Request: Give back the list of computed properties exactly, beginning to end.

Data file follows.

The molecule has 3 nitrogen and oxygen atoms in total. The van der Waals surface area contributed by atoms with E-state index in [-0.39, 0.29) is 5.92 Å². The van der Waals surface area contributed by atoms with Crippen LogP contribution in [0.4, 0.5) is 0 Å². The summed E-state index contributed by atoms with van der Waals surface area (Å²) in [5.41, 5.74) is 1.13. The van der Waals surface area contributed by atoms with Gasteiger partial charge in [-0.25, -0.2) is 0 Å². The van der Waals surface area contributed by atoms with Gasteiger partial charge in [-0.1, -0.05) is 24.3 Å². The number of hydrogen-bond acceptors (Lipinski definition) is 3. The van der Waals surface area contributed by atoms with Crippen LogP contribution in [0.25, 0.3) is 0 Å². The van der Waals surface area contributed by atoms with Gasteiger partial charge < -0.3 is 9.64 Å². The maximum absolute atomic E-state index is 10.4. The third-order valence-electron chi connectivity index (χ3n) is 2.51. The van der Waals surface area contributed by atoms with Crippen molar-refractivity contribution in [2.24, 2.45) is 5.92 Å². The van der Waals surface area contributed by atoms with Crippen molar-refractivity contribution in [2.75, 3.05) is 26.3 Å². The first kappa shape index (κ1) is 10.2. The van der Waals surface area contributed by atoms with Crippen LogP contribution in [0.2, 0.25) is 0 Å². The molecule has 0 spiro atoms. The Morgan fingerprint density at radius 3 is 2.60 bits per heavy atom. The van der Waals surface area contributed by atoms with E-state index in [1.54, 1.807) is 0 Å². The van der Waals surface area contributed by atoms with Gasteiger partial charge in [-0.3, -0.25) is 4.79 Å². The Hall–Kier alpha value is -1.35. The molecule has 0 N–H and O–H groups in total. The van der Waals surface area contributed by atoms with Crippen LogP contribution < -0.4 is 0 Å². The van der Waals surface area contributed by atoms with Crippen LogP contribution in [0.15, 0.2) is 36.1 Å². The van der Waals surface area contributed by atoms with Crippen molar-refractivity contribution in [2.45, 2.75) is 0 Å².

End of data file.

The molecule has 3 nitrogen and oxygen atoms in total. The van der Waals surface area contributed by atoms with E-state index in [-0.39, 0.29) is 5.92 Å². The van der Waals surface area contributed by atoms with Crippen LogP contribution in [0.4, 0.5) is 0 Å². The summed E-state index contributed by atoms with van der Waals surface area (Å²) in [5.41, 5.74) is 1.13. The van der Waals surface area contributed by atoms with Gasteiger partial charge in [-0.25, -0.2) is 0 Å². The van der Waals surface area contributed by atoms with Gasteiger partial charge in [-0.1, -0.05) is 24.3 Å². The number of hydrogen-bond acceptors (Lipinski definition) is 3. The van der Waals surface area contributed by atoms with Crippen LogP contribution in [0.25, 0.3) is 0 Å². The van der Waals surface area contributed by atoms with Gasteiger partial charge < -0.3 is 9.64 Å². The maximum absolute atomic E-state index is 10.4. The third-order valence-electron chi connectivity index (χ3n) is 2.51. The van der Waals surface area contributed by atoms with Crippen molar-refractivity contribution in [2.24, 2.45) is 5.92 Å². The van der Waals surface area contributed by atoms with Crippen molar-refractivity contribution in [2.75, 3.05) is 26.3 Å². The first kappa shape index (κ1) is 10.2. The van der Waals surface area contributed by atoms with Crippen LogP contribution in [0.2, 0.25) is 0 Å². The molecule has 0 spiro atoms. The Morgan fingerprint density at radius 3 is 2.60 bits per heavy atom. The van der Waals surface area contributed by atoms with E-state index in [1.54, 1.807) is 0 Å². The van der Waals surface area contributed by atoms with Gasteiger partial charge in [-0.3, -0.25) is 4.79 Å². The Hall–Kier alpha value is -1.35. The molecule has 0 N–H and O–H groups in total. The van der Waals surface area contributed by atoms with Crippen LogP contribution < -0.4 is 0 Å². The van der Waals surface area contributed by atoms with Crippen LogP contribution in [0.15, 0.2) is 36.1 Å². The van der Waals surface area contributed by atoms with Crippen molar-refractivity contribution in [2.45, 2.75) is 0 Å².